A Woman in Berlin: Eight Weeks in the Conquered City: A Diary

Title: A Woman in Berlin: Eight Weeks in the Conquered City: A Diary
Writer : Anonymous
Published: 1945
Genre: Non-Fiction
My Rating: 4 on 5

 

There are countless books written about World War 2 – some are historically accurate while some are fictional accounts. Most of these books highlight the sufferings of the Holocaust victims, which is absolutely needed. Very rarely do we get a glimpse of people on the other side of the war – the Germans. Anne Frank’s diary gave us insights into the atrocities carried out against the Jews and how the general mass stepped up to help the Jews in whatever way they can. This book is a diary of a woman who lives in Berlin and her ordeal at the hands of Russians, long after the war was won by the Allies.

The author remains anonymous to the world, but we know she lived in East Germany, wherein women have made attics and basements their homes to protect themselves from airstrikes as they wait for something worse – Russians conquering Berlin and pillaging the city. The book chronicles the fear as the women wait for Russians to land at their doorstep, the disgust at witnessing the pillaging and rape which the Russian soldiers recklessly carry out and the bravery they show to going to any extent for survival, including striking deals with the soldiers. While the West Germany was conquered by sophisticated enemy of Britain and US, the East Germany people were not so fortunate as they were taken over by the hooligan Russians, most of them being illiterate and rustic.

The author strikes as a woman who is extremely self-aware of her own strengths and weaknesses and the bleak situation she is going to face. The writing is beautiful and tugs at your heart. I knew what to expect from this book – the violence, rapes, starvation, deaths – but this book still left me speechless. The levels to which a human can stoop to took me completely by surprise (or shock). This is not an easy read, definitely not a light one, as the book stays with you long after you have stopped reading it and one needs some time to come out of this painful phase.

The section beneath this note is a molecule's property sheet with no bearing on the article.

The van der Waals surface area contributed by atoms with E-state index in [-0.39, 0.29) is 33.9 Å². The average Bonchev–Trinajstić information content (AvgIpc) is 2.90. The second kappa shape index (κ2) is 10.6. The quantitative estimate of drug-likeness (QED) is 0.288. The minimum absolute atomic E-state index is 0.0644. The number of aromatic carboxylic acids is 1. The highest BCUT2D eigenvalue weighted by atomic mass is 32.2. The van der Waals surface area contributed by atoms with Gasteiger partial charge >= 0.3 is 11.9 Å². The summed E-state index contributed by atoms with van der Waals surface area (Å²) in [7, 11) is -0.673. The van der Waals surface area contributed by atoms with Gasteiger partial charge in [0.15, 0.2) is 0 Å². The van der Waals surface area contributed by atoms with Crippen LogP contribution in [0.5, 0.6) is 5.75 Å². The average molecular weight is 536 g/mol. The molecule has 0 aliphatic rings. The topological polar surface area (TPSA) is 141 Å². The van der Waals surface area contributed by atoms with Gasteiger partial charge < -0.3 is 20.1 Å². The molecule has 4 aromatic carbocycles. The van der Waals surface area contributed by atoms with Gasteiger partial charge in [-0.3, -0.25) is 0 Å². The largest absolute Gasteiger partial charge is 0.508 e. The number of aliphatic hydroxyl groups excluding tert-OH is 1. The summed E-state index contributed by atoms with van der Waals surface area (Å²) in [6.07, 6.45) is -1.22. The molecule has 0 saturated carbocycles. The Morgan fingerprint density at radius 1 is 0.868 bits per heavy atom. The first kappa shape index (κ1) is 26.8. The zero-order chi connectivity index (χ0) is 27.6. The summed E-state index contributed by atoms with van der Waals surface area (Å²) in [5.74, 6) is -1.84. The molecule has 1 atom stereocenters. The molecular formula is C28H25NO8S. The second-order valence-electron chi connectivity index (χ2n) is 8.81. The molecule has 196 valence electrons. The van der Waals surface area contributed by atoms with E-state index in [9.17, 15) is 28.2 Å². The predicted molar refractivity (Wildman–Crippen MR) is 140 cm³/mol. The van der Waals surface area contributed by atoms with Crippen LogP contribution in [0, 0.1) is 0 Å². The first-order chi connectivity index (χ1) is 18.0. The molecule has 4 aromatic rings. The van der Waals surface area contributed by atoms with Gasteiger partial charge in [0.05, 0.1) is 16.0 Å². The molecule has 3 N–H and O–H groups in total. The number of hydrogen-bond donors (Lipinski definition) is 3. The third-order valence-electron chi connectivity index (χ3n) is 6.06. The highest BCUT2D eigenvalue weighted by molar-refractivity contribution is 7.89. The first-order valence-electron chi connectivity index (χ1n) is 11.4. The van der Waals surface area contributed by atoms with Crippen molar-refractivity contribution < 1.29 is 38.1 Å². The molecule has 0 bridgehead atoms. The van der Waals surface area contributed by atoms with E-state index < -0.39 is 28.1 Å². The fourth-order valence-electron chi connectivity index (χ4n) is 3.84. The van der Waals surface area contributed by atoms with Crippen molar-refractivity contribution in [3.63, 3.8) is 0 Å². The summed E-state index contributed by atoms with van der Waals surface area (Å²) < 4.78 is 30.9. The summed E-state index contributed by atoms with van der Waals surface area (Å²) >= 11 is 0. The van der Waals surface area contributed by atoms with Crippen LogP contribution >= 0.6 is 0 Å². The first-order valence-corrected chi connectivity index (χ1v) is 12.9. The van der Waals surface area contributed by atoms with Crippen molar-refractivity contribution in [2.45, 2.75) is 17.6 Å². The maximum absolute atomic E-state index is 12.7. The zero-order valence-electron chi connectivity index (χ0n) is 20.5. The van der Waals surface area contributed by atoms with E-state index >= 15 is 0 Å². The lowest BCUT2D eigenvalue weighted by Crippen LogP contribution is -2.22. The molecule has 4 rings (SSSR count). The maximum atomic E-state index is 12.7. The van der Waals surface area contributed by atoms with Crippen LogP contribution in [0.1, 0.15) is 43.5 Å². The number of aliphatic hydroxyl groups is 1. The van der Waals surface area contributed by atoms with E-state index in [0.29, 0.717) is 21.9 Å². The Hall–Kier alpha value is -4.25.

Out of all the numerous World War 2 related books, this book stands out for the perspective it brings and its excellent prose. The book is grim and casts a cloud gloom on the reader, but this still remains a very important read.

Entry #3 for Nonfiction Reader Challenge 2020
Entry #2 for The Backlist Reader Challenge 2020

Freedom at Midnight

Title: Freedom at Midnight
Writer : Larry Collins, Dominique Lapierre
Published: 2001
Genre: Non-Fiction
My Rating: 3 on 5

India’s independence was a moment of celebration, but also a painful memory as the country was partitioned and millions of people lost their lives. Every year as we take pride in raising the tricolor, our heads also hang in shame for the brutality which we caused in the name of religion. While every school teaches the children when India got its independence, very little is said about the events which led to this historical moment and more importantly, the violent events which followed this moment. To fill this void, I decided to read this book, well knowing, that neither of the authors are Indians and nor were they a witness to these events.

The book starts off heaping a huge praise on Lord Mountbatten, who apparently was influential in India attaining her independence. While there may be some amount of truth in it, the sheer adoration, the flowery praises are so over the top that one starts wondering if this book should have been named “An ode to Mountbatten”.

This book is a result of the interviews with Mountbatten and some archives which he had saved over time. This gives the book a very “English” perspective and can come across as biased in some places. Wish the authors had heard the other side of the story too. While the Mountbattens are admired for their bravery and leadership, we do not see the same treatment for Indian politicians. Gandhi is revered, Nehru gets a few notable mentions, Patel is largely ignored and Jinnah is painted as a monster.